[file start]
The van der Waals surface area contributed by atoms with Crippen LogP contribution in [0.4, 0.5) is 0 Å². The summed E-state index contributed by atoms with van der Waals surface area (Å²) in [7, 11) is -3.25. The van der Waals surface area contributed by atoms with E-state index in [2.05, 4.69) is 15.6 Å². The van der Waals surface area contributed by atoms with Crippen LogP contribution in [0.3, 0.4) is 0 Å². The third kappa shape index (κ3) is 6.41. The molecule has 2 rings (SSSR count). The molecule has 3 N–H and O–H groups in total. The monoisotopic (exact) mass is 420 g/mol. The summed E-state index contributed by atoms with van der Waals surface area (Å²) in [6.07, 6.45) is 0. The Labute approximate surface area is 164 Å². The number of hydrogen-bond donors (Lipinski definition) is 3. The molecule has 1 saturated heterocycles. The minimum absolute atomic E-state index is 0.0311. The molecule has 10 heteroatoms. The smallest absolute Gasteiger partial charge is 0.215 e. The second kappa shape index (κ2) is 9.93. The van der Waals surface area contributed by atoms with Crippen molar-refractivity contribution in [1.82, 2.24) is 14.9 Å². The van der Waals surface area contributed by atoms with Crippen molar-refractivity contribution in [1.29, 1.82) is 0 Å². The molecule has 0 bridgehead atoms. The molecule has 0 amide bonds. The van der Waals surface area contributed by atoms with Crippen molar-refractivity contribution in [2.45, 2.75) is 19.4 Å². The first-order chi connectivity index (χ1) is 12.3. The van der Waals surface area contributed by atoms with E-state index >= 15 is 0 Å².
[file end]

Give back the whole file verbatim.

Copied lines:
The van der Waals surface area contributed by atoms with Crippen LogP contribution in [0.4, 0.5) is 0 Å². The summed E-state index contributed by atoms with van der Waals surface area (Å²) in [7, 11) is -3.25. The van der Waals surface area contributed by atoms with E-state index in [2.05, 4.69) is 15.6 Å². The van der Waals surface area contributed by atoms with Crippen LogP contribution in [0.3, 0.4) is 0 Å². The third kappa shape index (κ3) is 6.41. The molecule has 2 rings (SSSR count). The molecule has 3 N–H and O–H groups in total. The monoisotopic (exact) mass is 420 g/mol. The summed E-state index contributed by atoms with van der Waals surface area (Å²) in [6.07, 6.45) is 0. The Labute approximate surface area is 164 Å². The number of hydrogen-bond donors (Lipinski definition) is 3. The molecule has 1 saturated heterocycles. The minimum absolute atomic E-state index is 0.0311. The molecule has 10 heteroatoms. The smallest absolute Gasteiger partial charge is 0.215 e. The second kappa shape index (κ2) is 9.93. The van der Waals surface area contributed by atoms with Crippen molar-refractivity contribution in [1.82, 2.24) is 14.9 Å². The van der Waals surface area contributed by atoms with Crippen molar-refractivity contribution in [1.29, 1.82) is 0 Å². The molecule has 0 bridgehead atoms. The molecule has 0 amide bonds. The van der Waals surface area contributed by atoms with Crippen molar-refractivity contribution in [2.45, 2.75) is 19.4 Å². The first-order chi connectivity index (χ1) is 12.3. The van der Waals surface area contributed by atoms with E-state index >= 15 is 0 Å².